Chinese paleontologist Lida Xing will delve into how paleontologists employ various technical methods—from mythology and scientific history to ichnology, ecology, and geology—to track dinosaurs and reconstruct their world. Prepare to have your perceptions of dinosaurs challenged as we embark on a journey to hunt for these ancient giants together!

4.30pm to 5.30pm: Antarctic clouds and precipitation researches from Ukrainian Akademik Vernadsky station

Polar atmospheric processes are an essential component of global circulation, significantly sensitive to climate change, and directly affect the formation of the weather regime in lower latitudes. However, the properties of clouds and precipitation in polar regions remain to be understudied due to the lack of field, aerological and satellite measurement data.

It is also why the parameterization of clouds and precipitation in climate and forecast models remains a source of errors, making it impossible to obtain reliable information about the state of the polar ecosystem in general and the atmosphere in particular.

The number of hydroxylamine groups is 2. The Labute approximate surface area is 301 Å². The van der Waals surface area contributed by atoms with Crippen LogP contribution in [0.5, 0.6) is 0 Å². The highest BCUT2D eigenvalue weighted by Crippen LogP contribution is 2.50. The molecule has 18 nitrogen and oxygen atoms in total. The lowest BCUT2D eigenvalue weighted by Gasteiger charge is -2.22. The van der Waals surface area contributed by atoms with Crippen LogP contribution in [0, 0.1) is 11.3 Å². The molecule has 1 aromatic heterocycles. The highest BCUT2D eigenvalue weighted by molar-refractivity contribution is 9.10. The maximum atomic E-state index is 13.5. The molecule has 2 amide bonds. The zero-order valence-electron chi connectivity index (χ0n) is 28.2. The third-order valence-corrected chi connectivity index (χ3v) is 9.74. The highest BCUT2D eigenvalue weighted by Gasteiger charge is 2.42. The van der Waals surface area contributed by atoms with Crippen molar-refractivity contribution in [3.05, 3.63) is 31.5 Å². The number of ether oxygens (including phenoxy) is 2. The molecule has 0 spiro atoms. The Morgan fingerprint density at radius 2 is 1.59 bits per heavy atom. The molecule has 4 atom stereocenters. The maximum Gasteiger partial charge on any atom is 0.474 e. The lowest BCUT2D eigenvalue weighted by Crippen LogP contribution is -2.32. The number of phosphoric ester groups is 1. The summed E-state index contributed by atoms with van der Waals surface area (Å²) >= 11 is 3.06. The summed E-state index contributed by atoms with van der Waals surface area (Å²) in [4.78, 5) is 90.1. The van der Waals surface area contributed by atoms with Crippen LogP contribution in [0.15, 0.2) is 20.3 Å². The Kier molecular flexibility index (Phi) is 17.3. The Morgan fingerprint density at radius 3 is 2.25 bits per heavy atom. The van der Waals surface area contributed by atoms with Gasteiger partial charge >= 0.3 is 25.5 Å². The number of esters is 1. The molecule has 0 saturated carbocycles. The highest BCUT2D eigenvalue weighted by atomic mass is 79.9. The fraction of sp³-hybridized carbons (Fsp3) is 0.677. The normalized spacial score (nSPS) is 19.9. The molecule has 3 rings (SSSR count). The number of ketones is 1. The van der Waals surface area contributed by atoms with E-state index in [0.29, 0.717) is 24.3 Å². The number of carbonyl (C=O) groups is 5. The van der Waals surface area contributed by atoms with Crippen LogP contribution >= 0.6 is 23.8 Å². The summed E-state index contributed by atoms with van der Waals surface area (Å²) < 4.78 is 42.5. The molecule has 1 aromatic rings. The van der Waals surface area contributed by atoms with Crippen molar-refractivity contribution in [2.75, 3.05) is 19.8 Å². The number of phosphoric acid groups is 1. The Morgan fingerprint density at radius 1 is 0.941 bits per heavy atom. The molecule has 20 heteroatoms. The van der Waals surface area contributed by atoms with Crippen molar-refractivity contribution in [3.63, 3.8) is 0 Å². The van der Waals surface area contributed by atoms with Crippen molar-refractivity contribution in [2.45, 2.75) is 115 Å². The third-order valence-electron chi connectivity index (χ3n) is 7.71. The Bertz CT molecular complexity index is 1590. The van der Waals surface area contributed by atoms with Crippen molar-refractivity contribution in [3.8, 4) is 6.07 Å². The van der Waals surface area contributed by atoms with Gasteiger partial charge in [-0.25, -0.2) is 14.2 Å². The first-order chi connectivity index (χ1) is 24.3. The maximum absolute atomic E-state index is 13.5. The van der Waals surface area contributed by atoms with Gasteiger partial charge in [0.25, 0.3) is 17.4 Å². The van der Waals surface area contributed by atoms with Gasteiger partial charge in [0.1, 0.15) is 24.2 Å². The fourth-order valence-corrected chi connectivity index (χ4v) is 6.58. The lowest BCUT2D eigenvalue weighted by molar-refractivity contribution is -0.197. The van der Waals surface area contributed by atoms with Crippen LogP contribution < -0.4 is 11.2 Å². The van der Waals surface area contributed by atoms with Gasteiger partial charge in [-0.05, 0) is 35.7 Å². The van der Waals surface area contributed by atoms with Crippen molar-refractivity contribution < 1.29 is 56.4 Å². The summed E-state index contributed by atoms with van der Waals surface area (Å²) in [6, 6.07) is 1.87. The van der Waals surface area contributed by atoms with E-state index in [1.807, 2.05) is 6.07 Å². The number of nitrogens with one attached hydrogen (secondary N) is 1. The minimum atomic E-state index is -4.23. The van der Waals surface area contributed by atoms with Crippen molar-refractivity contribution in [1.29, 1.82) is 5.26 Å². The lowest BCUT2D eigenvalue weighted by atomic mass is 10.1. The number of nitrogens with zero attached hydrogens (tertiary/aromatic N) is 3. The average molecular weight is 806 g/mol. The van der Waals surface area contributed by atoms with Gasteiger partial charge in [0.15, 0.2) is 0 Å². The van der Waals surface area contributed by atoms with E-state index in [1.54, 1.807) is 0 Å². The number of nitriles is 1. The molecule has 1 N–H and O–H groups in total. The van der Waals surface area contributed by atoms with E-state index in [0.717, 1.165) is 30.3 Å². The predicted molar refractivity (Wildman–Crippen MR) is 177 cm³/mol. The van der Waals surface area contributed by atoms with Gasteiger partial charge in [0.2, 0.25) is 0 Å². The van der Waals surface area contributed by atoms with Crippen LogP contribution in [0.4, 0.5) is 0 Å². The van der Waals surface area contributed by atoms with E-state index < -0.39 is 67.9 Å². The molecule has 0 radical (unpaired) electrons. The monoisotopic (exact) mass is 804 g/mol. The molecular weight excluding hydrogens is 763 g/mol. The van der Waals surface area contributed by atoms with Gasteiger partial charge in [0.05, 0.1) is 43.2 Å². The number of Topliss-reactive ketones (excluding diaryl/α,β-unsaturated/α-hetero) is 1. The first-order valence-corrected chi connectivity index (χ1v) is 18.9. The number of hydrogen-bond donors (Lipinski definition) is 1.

Therefore, a thorough study of cloud and precipitation formation processes by the high spatial and temporal resolution regional simulations and their verification with the measurement data, as well as assessing their climate projections, can improve the understanding of atmospheric processes in the polar regions and the quality of numerical modelling, including climate modelling, in the future.

Join Ukrainian polar researcher Anastasiia Chyhareva to find out meteorological studies of the mesoscale and microphysical features of cloud and precipitation processes on the Ukrainian Antarctic Research station “Akademik Vernadsky” help solve these issues.

In partnership with the Ukrainian embassy in Sofia

For further details about the festival, including tickets and other events, please visit the Beautiful Science Foundation’s website. The Sofia Globe is a media partner of the Sofia Science Festival.

The Sofia Globe staff